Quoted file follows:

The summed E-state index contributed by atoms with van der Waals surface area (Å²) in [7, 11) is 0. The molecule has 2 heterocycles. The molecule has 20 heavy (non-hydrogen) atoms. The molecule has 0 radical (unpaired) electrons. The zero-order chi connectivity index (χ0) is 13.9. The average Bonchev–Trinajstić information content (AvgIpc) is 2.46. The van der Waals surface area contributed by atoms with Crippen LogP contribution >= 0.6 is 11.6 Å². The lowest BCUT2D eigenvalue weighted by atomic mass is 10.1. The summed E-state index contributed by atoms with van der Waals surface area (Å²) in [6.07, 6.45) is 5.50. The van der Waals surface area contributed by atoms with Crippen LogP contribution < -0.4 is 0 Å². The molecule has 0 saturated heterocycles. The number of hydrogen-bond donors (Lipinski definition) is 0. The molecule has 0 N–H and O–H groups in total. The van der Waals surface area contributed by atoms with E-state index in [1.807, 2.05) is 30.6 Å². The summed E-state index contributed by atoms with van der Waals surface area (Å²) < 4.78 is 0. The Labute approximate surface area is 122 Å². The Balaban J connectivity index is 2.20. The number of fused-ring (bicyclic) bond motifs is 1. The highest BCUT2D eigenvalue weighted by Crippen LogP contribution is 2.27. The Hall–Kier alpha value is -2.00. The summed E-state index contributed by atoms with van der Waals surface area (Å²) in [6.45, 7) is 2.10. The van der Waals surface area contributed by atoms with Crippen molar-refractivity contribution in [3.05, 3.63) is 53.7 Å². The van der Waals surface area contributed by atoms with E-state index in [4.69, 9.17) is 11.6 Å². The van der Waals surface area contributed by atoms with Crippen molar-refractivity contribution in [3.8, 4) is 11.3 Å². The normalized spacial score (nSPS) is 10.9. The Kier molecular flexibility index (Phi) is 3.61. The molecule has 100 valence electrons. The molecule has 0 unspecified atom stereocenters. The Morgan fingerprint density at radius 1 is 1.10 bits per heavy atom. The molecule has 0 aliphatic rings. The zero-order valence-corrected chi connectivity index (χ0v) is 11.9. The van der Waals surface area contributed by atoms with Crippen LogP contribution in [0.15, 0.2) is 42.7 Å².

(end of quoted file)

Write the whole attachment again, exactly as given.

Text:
The summed E-state index contributed by atoms with van der Waals surface area (Å²) in [7, 11) is 0. The molecule has 2 heterocycles. The molecule has 20 heavy (non-hydrogen) atoms. The molecule has 0 radical (unpaired) electrons. The zero-order chi connectivity index (χ0) is 13.9. The average Bonchev–Trinajstić information content (AvgIpc) is 2.46. The van der Waals surface area contributed by atoms with Crippen LogP contribution >= 0.6 is 11.6 Å². The lowest BCUT2D eigenvalue weighted by atomic mass is 10.1. The summed E-state index contributed by atoms with van der Waals surface area (Å²) in [6.07, 6.45) is 5.50. The van der Waals surface area contributed by atoms with Crippen LogP contribution < -0.4 is 0 Å². The molecule has 0 saturated heterocycles. The number of hydrogen-bond donors (Lipinski definition) is 0. The molecule has 0 N–H and O–H groups in total. The van der Waals surface area contributed by atoms with E-state index in [1.807, 2.05) is 30.6 Å². The summed E-state index contributed by atoms with van der Waals surface area (Å²) < 4.78 is 0. The Labute approximate surface area is 122 Å². The Balaban J connectivity index is 2.20. The number of fused-ring (bicyclic) bond motifs is 1. The highest BCUT2D eigenvalue weighted by Crippen LogP contribution is 2.27. The Hall–Kier alpha value is -2.00. The summed E-state index contributed by atoms with van der Waals surface area (Å²) in [6.45, 7) is 2.10. The van der Waals surface area contributed by atoms with Crippen molar-refractivity contribution in [3.05, 3.63) is 53.7 Å². The van der Waals surface area contributed by atoms with E-state index in [4.69, 9.17) is 11.6 Å². The van der Waals surface area contributed by atoms with Crippen molar-refractivity contribution in [3.8, 4) is 11.3 Å². The normalized spacial score (nSPS) is 10.9. The Kier molecular flexibility index (Phi) is 3.61. The molecule has 100 valence electrons. The molecule has 0 unspecified atom stereocenters. The Morgan fingerprint density at radius 1 is 1.10 bits per heavy atom. The molecule has 0 aliphatic rings. The zero-order valence-corrected chi connectivity index (χ0v) is 11.9. The van der Waals surface area contributed by atoms with Crippen LogP contribution in [0.15, 0.2) is 42.7 Å².